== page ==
Japanese Knotweed a Real Bind!
Once considered a Victorian ornamental plant and introduced in the 1850s from Japan; it has now become one of the most invasive plants in certain parts of the country and none more so than the South West.
Grown originally for its purple asparagus like spring shoots and ornamental foliage; the plants reach heights of three metres by the end of the summer. Although the reputation for damage has at times been exaggerated, it can push up through asphalt, cracks in concrete, driveways, cavity walls and drains and is therefore a major danger to property and can cause expensive removal costs and repairs.
Property can be directly or indirectly affected (for example if your neighbour has the plant) and mortgage lenders will normally refuse a loan against an affected property unless there is a professional knotweed management plan in place with an insurance-backed guarantee. Sellers are legally required to inform potential purchasers if a property has been or is affected by Japanese knotweed.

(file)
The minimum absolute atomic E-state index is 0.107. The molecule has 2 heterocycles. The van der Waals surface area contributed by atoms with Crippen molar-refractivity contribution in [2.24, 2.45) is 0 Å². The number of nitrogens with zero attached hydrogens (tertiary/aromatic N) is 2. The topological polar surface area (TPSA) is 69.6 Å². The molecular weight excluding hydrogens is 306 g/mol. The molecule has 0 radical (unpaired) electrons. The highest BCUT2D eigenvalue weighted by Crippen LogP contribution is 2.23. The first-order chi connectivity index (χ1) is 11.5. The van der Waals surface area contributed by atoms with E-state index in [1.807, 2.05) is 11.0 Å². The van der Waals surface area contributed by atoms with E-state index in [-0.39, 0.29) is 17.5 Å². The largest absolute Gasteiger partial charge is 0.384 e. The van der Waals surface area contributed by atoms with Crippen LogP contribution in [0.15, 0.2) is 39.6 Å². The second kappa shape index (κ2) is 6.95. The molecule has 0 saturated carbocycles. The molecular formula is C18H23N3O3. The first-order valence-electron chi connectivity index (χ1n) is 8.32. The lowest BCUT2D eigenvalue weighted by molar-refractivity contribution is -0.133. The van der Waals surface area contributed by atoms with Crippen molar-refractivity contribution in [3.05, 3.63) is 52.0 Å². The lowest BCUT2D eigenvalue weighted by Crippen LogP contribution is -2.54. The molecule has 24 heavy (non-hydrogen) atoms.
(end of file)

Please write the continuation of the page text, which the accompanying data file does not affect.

Similarly, both a Landlord and Agent must be able to recognise the first sign of this plant to get it treated at the earliest possibility, as the treatment can be quite lengthy. Trying to remove the plant in a DIY manner will normally aggravate the problem and lead to a faster and greater spread!
The common treatment is spraying during the growing season over a two to three year period; in extreme cases it can be physically extracted making sure that ALL of the root is removed. As the treatment is quite costly, it is worth obtaining a Japanese knotweed indemnity policy, these start at less than £100 covering the owner for the cost of treatment, repairs, legal costs (arising from third party claims) and any loss of value should knotweed appear.